The museum takes up two shopfronts in the market, and felt similar to the Museum of Neoliberalism in size and pop-up style appearance, though the Vagina Museum is searching for a more permanent location where they can hopefully gain more display space, as the current exhibition space feels downright spartan. The museum is free to visit, and the exhibition I saw was called “Muff Busters: Vagina Myths and How to Fight Them,” which is basically exactly what it says on the tin – the presentation of various myths followed by the facts.

 

I think the Vagina Museum is a great idea in theory – there is a Penis Museum, so why not a vagina one? – but the execution of this exhibition was just not up to scratch. Perhaps in keeping with my observation that Camden appeals most to teenagers, that’s who this exhibition seemed to be aimed at, as these myths were certainly not anything that any adult women of my acquaintance still believe, such as “you can’t get pregnant in a hot tub,” or “you can’t get pregnant if you douche with Coke,” (seriously, who does that last one, and why would you think it’s a good idea?!). In fact, based on my experience, women talk about their vaginas with each other way more than men talk about their penises with each other in a serious way (they might joke about size, but they would be embarrassed to talk about actual medical issues, whereas for most women that’s par for the course), so maybe this exhibition was actually aimed at teenage boys.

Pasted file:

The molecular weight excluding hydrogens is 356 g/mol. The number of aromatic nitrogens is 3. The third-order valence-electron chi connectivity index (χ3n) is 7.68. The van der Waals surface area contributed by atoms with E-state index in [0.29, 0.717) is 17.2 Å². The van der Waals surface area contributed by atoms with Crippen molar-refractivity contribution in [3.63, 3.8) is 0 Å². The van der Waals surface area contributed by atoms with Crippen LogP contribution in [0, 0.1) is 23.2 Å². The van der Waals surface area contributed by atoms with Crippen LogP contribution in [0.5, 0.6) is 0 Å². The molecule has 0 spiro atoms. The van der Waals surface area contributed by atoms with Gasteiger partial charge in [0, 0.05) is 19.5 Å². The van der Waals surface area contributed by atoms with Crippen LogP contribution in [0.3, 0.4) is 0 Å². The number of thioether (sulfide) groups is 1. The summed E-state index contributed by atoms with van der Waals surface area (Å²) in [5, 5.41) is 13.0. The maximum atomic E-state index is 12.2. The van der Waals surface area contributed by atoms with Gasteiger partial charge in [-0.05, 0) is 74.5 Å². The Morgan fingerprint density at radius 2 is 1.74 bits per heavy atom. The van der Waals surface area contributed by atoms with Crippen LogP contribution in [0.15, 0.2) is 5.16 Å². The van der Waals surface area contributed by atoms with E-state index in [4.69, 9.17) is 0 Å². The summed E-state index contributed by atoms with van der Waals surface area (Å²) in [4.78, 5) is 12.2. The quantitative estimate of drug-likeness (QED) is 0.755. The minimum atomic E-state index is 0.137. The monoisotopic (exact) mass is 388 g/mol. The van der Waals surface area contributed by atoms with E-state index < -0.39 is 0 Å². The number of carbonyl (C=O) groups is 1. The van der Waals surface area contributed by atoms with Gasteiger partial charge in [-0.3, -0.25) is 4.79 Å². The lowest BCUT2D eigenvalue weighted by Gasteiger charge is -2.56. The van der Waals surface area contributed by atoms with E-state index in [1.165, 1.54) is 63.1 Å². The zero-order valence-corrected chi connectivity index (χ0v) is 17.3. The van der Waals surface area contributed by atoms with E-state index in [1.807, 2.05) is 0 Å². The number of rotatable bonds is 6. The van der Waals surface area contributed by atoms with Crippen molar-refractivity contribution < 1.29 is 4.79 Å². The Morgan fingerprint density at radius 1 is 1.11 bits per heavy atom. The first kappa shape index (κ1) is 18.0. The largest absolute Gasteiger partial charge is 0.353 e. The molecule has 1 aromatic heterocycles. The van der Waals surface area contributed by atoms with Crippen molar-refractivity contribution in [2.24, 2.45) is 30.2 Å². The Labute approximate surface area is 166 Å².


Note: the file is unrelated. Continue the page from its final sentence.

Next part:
But if my theory is correct, the Vagina Museum needs to do a lot more to make their exhibitions visitor friendly, because this was just not, especially for the teenagers who might be attracted in by the name. As you can probably see from the pictures, 95% of the exhibition consisted of really big and wordy text panels, with only a handful of objects, mainly the Instagram friendly bloody tampon and moon cups you’ll see later in the post. Even I got bored with reading them, and I love reading. I know dispelling medical myths is a weighty and worthy topic, but the museum clearly has a sense of humour about itself (they host “pube quiz” evenings and their members are called the “Cliterati”) so it would have been nice if more of this shone through in the exhibition.